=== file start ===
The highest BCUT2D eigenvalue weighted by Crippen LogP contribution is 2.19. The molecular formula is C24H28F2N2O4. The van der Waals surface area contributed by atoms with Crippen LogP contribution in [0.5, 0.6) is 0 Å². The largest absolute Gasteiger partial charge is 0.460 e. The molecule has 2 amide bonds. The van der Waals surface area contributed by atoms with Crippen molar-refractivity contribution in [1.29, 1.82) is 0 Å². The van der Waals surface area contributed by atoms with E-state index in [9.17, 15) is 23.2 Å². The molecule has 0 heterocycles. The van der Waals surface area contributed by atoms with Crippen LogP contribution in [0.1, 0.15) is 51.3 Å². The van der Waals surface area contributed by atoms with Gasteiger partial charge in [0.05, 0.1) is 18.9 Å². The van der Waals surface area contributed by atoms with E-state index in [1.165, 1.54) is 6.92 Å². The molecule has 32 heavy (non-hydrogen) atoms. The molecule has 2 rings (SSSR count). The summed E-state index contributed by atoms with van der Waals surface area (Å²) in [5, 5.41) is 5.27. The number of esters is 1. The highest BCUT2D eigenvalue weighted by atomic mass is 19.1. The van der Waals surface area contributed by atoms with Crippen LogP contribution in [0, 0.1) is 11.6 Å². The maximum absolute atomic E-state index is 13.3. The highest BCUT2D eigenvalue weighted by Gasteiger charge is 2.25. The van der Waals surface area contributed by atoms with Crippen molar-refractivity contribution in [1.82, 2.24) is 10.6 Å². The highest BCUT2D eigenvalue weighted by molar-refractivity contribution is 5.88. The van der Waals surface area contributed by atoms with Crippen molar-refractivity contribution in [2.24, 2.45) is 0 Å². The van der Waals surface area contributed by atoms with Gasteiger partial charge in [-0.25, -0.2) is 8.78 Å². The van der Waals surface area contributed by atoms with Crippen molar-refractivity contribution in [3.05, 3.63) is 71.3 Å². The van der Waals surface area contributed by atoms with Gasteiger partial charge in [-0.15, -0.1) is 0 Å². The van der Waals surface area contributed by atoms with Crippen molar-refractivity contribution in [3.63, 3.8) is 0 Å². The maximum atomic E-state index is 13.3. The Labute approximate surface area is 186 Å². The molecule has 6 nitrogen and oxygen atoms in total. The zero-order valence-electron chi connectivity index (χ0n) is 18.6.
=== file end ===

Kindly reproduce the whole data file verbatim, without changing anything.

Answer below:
The highest BCUT2D eigenvalue weighted by Crippen LogP contribution is 2.19. The molecular formula is C24H28F2N2O4. The van der Waals surface area contributed by atoms with Crippen LogP contribution in [0.5, 0.6) is 0 Å². The largest absolute Gasteiger partial charge is 0.460 e. The molecule has 2 amide bonds. The van der Waals surface area contributed by atoms with Crippen molar-refractivity contribution in [1.29, 1.82) is 0 Å². The van der Waals surface area contributed by atoms with E-state index in [9.17, 15) is 23.2 Å². The molecule has 0 heterocycles. The van der Waals surface area contributed by atoms with Crippen LogP contribution in [0.1, 0.15) is 51.3 Å². The van der Waals surface area contributed by atoms with Gasteiger partial charge in [0.05, 0.1) is 18.9 Å². The van der Waals surface area contributed by atoms with E-state index in [1.165, 1.54) is 6.92 Å². The molecule has 32 heavy (non-hydrogen) atoms. The molecule has 2 rings (SSSR count). The summed E-state index contributed by atoms with van der Waals surface area (Å²) in [5, 5.41) is 5.27. The number of esters is 1. The highest BCUT2D eigenvalue weighted by atomic mass is 19.1. The van der Waals surface area contributed by atoms with Crippen LogP contribution in [0, 0.1) is 11.6 Å². The maximum absolute atomic E-state index is 13.3. The highest BCUT2D eigenvalue weighted by Gasteiger charge is 2.25. The van der Waals surface area contributed by atoms with Crippen molar-refractivity contribution in [1.82, 2.24) is 10.6 Å². The highest BCUT2D eigenvalue weighted by molar-refractivity contribution is 5.88. The van der Waals surface area contributed by atoms with Crippen molar-refractivity contribution in [2.24, 2.45) is 0 Å². The van der Waals surface area contributed by atoms with Gasteiger partial charge in [-0.25, -0.2) is 8.78 Å². The van der Waals surface area contributed by atoms with Crippen molar-refractivity contribution in [3.05, 3.63) is 71.3 Å². The van der Waals surface area contributed by atoms with Gasteiger partial charge in [-0.15, -0.1) is 0 Å². The van der Waals surface area contributed by atoms with Crippen molar-refractivity contribution in [3.63, 3.8) is 0 Å². The maximum atomic E-state index is 13.3. The Labute approximate surface area is 186 Å². The molecule has 6 nitrogen and oxygen atoms in total. The zero-order valence-electron chi connectivity index (χ0n) is 18.6.